Near-Infrared Light-Activatable Organic Nanoparticles for Cancer Theranostics


Student thesis: Doctoral Thesis

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Award date27 Aug 2021


Cancer is one of the most dreaded diseases causing high mortality and deaths around the world. Tremendous efforts have been made to develop effective therapeutic methods such as chemotherapy and surgery for curing cancer. Although significant progress has been achieved, integrating high therapeutic efficiency and low side effects in one therapeutic approach is still challenging. As emerging treatment modalities, phototherapies bring new hope for cancer treatment owing to their merits of high selectivity, effective antitumor results, and lower side effects. Phototherapies mainly include photodynamic therapy (PDT) and photothermal therapy (PTT), which use light activatable agents to generate reactive oxygen species (ROS) and heat, respectively, to kill cancer cells. Regarding excitation light source, near-infrared light (NIR) is preferred in tumor eradication due to its deep tissue penetration and low phototoxicity to the body. Among all phototherapy agents, organic nanoparticles (NPs) show great potential as they have ideal biocompatibility, good metabolism properties, superior therapeutic and diagnosis effects. This thesis mainly focuses on NIR light-activatable organic NPs in cancer diagnosis and therapies, including PDT and PTT.

Chapter 1 introduces the general background of phototherapies and bioimaging modalities, including their fundamental principles, therapeutic agents, and current limitations. Besides, the nanoparticles in cancer theranostics are summarized from the perspectives of general NPs’ characteristics and recent advances in phototheranostics nanoparticles design.

Chapter 2 reports a biocompatible free radical nanogenerator for high-performance sequential hypoxic tumor therapy. A safe carrier bovine serum albumin (BSA) is used to load U.S. Food and Drug Administration-approved photothermal molecule indocyanine green (ICG) and radical initiator AIPH to form BIA NPs. Under 808 nm irradiation, the photothermal effect generated by ICG will induce rapid decomposition of AIPH to release cytotoxic alkyl radicals, leading to cancer cell death in both normoxic and hypoxic environments. Moreover, the aggregation-quenched fluorescence of ICG molecules in the NPs can be gradually recovered upon irradiation enabling real-time drug release monitoring. More attractively, these BIA NPs exhibit remarkable antitumor effects both in vitro and in vivo, achieving 100% tumor elimination and 100% survival rate.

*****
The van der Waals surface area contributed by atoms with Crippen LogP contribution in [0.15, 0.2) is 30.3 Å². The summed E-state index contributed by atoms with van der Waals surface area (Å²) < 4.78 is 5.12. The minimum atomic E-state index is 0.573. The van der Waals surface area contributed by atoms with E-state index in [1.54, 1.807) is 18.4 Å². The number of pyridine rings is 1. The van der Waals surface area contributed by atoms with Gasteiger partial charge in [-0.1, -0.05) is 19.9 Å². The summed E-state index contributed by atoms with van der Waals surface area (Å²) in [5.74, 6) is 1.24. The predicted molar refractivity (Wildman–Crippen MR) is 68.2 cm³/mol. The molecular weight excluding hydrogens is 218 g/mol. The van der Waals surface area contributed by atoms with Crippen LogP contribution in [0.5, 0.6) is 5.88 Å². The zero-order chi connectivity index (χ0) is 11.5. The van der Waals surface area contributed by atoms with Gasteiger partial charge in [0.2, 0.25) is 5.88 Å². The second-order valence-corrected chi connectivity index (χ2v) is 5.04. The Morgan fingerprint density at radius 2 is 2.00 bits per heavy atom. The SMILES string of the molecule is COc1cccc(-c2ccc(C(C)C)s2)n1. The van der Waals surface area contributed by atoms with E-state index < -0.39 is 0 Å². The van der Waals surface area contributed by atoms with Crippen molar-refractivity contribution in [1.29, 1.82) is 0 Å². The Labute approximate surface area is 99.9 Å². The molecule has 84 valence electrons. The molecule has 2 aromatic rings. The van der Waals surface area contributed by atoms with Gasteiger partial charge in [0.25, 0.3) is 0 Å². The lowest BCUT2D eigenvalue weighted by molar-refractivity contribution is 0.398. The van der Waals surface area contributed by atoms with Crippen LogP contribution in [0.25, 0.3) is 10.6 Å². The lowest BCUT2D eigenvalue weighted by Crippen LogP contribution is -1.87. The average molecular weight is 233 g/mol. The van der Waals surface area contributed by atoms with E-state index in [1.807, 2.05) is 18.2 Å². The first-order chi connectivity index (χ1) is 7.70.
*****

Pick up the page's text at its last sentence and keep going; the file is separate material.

Although a NIR-excited radical nanogenerator is developed in Chapter 2, it encounters the problem of loading radical initiator leakage during delivery. Thus, developing a single molecule with good radical generation capability for NIR phototherapy is highly desired. Chapter 3 reports a stable organic photosensitizer for NIR light-activated phototheranostics, which addresses the problems in the previous research. Herein, A donor (D)-π-acceptor (A)-configured polar molecule (BT3) with an absorption peak beyond 800 nm is employed for combined PDT and PTT. After assembled with polyethylene glycol (PEG), the formed nanoparticles show over 10-fold ROS yield compared with commercially used ICG and demonstrate a notable photothermal effect and photoacoustic signal upon 808 nm excitation. In vitro and in vivo results substantiate high multimodal anticancer efficacy and good imaging performance of developed organic theranostics.

As a further extension of the study in Chapter 3, Chapter describes NIR-II emissive aggregation-induced emission (AIE) NPs for imaging-guided photothermal therapy. This study solves the problem of lacking NIR-II fluorescence imaging guidance in the last project. After inserting a phenyl ring and methyl group into the BT3 molecule in chapter 3, the formed D-π-A type BT5 molecule shows apparent AIE effects in contrast to the aggregation-caused quenching (ACQ) effects observed in BT3. This intriguing change of optical properties is because the added methyl group improves the backbone distortion in BT5, which finally induces the desired AIE effects. The BT5 NPs show good absorption in 808 nm and apparent NIR-II fluorescence in 900-1200 nm. Compared with NIR imaging dye ICG, the developed NPs show better stability even under laser irradiation of high power densities. Under 808 nm laser irradiation, the NPs show remarkable photothermal performance and cancer cell killing effect. This study demonstrates superior AIE NPs for NIR-II imaging-guided PTT of cancer.

The thesis is summarized with a conclusion of all the studies mentioned above in Chapter 5 and a discussion on the future development of near-infrared light activatable nanoparticles in phototheranostics.